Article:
World Literature 12ACP/12H
Course Overview 2020-2021
Mrs. Amy Anderson Room 231/ Zoom
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|Letter to Students/ Families|
“[Stories] are all bound up with this wonderful talent we humans have: to empathize with others. If, by reading these [stories], we are enabled to step, for one moment, into another person’s shoes, to get right under their skin, then that is already a great achievement. Through empathy we overcome prejudice, develop tolerance and ultimately understand love. Stories can bring understanding, healing, reconciliation and unity.” — Archbishop Desmond Tutu
Welcome to World Literature in a year that promises to be both unusual and exciting!
While there are changes to our schedule, to the way we can arrange ourselves in the classroom, and to how we will use technology, our literary focus—novels, short stories, essays and poems by writers from around the world—has not changed. And the WHS English Department’s goal of helping students become better readers, writers, thinkers and speakers remains as steadfast as ever.
Studying this global curriculum at this time in your life and at this historical moment in our world may be especially powerful. Senior year can be both exciting and scary; you stand on a threshold between childhood and adulthood, between a familiar past and unknown future, between a known world and an unknown one. And you are beginning your senior year in the middle of a pandemic that has robbed us of aspects of our lives that we previously took for granted. I hope that this class will be a space in which you can sort through the uncertainties, turning to your classmates, to the narratives of other human beings, and to me for support.
Like all senior English courses, World Literature is designed to inspire you to reflect on where you have been and to provision you with skills—reading, writing, speaking, and thinking—for wherever you are going. As we move through literature from around the world, exploring human universals such as voice, identity and self-discovery, we ask you to look both inward and outward, focusing on these core grade 12 questions:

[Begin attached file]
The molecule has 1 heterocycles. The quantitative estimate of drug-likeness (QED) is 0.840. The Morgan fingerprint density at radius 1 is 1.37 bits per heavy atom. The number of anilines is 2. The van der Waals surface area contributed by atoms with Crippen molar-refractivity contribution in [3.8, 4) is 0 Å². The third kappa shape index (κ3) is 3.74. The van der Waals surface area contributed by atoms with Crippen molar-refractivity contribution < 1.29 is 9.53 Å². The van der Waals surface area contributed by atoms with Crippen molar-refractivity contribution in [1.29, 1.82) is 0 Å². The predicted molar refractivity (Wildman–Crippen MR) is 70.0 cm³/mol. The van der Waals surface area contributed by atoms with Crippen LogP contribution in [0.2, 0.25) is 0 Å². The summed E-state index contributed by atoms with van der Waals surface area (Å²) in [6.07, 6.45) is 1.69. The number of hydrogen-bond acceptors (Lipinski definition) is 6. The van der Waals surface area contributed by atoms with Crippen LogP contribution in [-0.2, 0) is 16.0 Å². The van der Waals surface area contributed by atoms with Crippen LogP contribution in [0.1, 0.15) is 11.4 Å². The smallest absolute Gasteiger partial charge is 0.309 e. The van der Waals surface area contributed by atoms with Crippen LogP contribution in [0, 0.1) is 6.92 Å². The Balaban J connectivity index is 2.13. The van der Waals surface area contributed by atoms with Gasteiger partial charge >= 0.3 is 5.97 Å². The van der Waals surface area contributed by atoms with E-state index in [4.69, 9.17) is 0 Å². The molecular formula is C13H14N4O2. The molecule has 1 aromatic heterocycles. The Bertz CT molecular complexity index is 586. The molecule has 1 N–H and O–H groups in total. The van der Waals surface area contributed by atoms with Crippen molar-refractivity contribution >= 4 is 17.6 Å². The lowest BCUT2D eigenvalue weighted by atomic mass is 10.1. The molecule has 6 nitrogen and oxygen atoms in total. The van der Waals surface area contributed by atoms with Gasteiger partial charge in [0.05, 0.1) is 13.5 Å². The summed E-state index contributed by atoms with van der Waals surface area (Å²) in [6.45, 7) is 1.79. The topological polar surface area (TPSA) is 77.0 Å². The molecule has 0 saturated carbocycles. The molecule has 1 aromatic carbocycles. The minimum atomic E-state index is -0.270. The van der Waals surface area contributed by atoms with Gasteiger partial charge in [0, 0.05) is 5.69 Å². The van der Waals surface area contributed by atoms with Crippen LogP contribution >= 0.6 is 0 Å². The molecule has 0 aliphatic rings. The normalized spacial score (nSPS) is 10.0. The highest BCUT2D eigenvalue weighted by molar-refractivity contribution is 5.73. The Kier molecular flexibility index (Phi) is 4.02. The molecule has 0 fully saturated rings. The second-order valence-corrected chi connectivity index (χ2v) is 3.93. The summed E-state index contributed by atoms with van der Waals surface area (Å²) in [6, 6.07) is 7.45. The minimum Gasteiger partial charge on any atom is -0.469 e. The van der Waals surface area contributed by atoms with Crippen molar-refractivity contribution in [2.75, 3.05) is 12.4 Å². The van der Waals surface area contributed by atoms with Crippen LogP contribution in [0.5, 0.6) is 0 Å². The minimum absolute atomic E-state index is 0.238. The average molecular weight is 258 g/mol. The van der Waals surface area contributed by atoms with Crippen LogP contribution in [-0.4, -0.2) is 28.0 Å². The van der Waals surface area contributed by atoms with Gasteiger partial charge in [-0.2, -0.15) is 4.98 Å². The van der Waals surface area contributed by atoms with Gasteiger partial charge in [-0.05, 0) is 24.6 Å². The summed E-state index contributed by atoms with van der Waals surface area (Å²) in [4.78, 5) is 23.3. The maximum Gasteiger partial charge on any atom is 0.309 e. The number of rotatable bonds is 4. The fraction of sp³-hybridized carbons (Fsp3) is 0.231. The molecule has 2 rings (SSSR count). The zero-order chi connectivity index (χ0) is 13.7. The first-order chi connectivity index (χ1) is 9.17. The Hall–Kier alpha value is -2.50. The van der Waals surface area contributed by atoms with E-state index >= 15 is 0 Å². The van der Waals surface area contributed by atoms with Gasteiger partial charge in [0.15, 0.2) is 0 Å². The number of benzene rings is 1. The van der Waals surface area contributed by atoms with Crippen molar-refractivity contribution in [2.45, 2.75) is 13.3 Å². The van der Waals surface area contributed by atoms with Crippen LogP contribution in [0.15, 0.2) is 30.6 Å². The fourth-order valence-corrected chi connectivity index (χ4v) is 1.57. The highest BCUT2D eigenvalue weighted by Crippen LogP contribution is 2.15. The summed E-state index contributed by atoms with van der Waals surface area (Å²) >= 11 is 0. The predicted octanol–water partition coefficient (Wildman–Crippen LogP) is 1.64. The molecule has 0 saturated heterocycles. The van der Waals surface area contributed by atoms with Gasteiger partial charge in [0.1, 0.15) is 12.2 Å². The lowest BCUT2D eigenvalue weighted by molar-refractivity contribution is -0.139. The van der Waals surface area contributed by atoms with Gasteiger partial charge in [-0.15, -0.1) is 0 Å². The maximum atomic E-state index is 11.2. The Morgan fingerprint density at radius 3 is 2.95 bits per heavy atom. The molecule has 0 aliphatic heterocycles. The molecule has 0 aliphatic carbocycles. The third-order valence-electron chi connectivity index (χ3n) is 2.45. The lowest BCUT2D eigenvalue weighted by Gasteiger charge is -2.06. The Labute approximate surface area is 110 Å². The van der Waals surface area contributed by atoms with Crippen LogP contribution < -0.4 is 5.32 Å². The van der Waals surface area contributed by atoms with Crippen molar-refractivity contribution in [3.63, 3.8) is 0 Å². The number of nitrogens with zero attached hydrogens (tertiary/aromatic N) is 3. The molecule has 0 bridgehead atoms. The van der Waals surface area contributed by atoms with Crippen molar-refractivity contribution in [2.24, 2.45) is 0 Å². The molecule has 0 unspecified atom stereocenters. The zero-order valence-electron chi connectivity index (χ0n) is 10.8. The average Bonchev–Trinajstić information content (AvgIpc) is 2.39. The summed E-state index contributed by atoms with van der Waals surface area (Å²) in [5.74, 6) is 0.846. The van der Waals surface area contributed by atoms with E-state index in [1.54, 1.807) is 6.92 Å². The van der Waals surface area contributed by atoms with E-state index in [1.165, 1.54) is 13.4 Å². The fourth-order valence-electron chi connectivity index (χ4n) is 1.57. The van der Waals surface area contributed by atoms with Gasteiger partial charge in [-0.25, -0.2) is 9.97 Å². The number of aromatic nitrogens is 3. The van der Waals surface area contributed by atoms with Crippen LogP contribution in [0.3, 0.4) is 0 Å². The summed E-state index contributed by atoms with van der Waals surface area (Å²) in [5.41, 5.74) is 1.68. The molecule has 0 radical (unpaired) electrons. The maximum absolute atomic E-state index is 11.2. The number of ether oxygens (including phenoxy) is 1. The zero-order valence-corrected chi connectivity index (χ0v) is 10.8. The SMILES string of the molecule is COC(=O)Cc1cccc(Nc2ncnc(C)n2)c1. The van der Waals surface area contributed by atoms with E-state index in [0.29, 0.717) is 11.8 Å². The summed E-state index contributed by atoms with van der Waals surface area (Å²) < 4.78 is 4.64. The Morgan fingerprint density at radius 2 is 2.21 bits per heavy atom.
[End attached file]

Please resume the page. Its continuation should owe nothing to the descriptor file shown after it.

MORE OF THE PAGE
- Who am I? What is my story, and what forces and choices influence this identity?
- How does writing help me tell stories? How do I use the stylistic techniques and literary conventions explored last year to tell my stories and the stories of others?
- How does literature teach me to empathize and connect with others?
Unlike other senior English courses, World Literature samples literary masterpieces of literature from around the globe, at times in translation. We will explore other cultures, other histories, and examine the mechanisms by which—and the reasons for which—human beings are Othered. Together, we will listen to voices that defy oppression and stereotypes, reminding us of the endurance of the human spirit and of the universal human need to tell one’s story for oneself.
Purple Hibiscus Chimamanda Ngozi Adichie
Midaq Alley Naguib Mahfouz
The God of Small Things Arundhati Roy
Waiting Ha Jin
Night Spirits Ila Bussidor
In Other Rooms, Other Wonders Daniyal Mueenuddin
Various short stories, films, and essays
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